While artists and writers rebelled against aesthetic conventions, anarchists terrorized pre–World War I Paris.
The author of several histories of Parisian unrest, Merriman (History/Yale Univ.; Massacre: The Life and the Death of the Paris Commune, 2014, etc.) uncovers the dark side of the famed belle epoque, offering a fresh perspective on the reality of life for much of the city’s population. While Proust, Picasso, and Apollinaire pursued their art, laborers and craftspeople barely subsisted on low wages, facing destitution if they became ill or were laid off. Angry revolutionaries railed against worker exploitation, political corruption, and injustice; some, calling themselves “illegalists,” believed that “any acts against society were justified,” including theft. Central to Merriman’s revelatory history are two self-proclaimed anarchists: Belgian-born Victor Kibaltchiche (he later changed his surname to Serge), the son of Russian émigrés, and his companion, French-born Rirette Maîtrejean. Merriman draws heavily on their memoirs, supplemented by archival sources and other contemporary testimony. Unfortunately, many quoted passages are not introduced by speaker, forcing readers to turn to the endnotes to make sense of the citations. Victor and Rirette did not condone violence. However, like their fellow anarchists, they believed “that once states had been destroyed, people could live in harmony in natural groupings. They believed fervently that people were basically good” but that government, capitalism, organized religion, and professional armies fomented conflict. Merriman focuses on a particular wave of robberies committed by the Bonnot Gang, led by Jules Bonnot, a sometime mechanic who could not bear anyone in authority. With a string of arrests behind him, in 1911, he and his armed accomplices—“not a finely organized group, but rather a band in flux”—launched into robberies and, later, murder. The author details the aggressive police response and the alarming newspaper articles that incited public panic. Inevitably, Victor and Rirette were swept up as suspects, “accused of being intellectuals who encouraged illegalist criminality,” although they had no connection to Bonnot.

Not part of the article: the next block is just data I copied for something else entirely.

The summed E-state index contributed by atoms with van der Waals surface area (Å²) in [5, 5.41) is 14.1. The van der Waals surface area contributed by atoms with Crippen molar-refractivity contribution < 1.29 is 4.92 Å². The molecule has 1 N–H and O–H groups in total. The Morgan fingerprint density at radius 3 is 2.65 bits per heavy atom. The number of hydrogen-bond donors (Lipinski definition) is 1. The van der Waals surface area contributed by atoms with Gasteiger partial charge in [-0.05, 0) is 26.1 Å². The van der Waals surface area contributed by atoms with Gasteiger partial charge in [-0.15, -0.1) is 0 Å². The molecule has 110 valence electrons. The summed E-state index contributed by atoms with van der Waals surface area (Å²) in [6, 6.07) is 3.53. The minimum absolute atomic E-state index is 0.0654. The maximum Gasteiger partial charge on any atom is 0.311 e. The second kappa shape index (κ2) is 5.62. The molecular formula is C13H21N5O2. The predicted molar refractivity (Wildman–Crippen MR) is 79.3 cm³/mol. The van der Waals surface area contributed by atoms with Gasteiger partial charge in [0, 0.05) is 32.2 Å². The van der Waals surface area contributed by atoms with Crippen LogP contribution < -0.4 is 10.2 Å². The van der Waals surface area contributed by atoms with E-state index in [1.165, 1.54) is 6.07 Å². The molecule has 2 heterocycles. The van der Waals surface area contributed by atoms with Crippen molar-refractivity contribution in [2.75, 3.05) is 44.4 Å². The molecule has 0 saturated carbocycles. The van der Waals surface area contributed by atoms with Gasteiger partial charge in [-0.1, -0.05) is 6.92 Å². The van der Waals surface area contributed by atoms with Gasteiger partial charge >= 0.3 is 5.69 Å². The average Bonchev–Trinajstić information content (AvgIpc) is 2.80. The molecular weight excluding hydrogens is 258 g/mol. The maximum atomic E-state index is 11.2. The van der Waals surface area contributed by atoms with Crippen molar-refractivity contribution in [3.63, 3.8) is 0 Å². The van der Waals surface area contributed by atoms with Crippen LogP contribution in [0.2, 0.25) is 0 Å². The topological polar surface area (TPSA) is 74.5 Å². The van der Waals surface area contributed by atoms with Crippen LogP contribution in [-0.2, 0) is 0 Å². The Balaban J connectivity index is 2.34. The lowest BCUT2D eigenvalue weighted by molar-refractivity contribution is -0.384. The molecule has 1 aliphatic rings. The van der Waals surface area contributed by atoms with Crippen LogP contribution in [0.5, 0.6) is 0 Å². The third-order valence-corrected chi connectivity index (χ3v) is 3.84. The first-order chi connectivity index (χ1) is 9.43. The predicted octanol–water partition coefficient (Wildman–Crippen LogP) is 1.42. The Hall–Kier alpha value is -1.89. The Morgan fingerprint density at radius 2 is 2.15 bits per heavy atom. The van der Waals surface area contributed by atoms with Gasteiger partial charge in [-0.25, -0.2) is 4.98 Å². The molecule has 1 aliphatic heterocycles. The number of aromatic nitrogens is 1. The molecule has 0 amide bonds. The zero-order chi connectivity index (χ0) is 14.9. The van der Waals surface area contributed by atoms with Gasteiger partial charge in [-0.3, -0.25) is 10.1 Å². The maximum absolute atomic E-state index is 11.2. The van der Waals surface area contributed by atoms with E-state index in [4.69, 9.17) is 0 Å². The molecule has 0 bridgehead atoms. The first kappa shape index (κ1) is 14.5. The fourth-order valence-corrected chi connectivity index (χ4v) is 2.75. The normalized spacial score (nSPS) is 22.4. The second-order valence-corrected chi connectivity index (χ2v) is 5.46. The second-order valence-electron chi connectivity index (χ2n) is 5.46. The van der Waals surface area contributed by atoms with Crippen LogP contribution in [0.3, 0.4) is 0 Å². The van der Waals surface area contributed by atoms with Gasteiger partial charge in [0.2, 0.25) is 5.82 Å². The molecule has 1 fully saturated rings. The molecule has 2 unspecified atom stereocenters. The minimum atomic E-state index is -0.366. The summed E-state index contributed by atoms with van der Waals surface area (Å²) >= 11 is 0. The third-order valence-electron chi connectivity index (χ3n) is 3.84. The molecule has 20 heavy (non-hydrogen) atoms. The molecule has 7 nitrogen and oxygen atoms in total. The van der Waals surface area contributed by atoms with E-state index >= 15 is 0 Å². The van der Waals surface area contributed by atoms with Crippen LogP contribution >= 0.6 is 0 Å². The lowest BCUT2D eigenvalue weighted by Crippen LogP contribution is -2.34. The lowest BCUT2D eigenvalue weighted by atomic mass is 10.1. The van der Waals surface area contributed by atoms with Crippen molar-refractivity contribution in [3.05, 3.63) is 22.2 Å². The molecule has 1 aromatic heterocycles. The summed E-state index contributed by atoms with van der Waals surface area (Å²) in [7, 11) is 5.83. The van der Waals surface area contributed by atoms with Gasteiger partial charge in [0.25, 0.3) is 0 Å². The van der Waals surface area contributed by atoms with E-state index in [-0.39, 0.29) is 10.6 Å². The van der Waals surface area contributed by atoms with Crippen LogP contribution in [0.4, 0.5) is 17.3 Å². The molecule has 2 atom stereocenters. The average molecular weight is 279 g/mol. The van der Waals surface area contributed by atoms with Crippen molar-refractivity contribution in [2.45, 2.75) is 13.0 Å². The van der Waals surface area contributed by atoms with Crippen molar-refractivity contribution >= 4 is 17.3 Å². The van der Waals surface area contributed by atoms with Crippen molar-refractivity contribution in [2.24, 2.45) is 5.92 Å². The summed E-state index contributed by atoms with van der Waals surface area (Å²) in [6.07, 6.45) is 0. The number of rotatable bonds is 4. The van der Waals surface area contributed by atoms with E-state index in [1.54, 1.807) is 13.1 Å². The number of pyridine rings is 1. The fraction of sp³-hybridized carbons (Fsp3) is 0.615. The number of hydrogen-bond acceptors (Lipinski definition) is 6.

Chilling historical evidence of the dire consequences of inequality and injustice.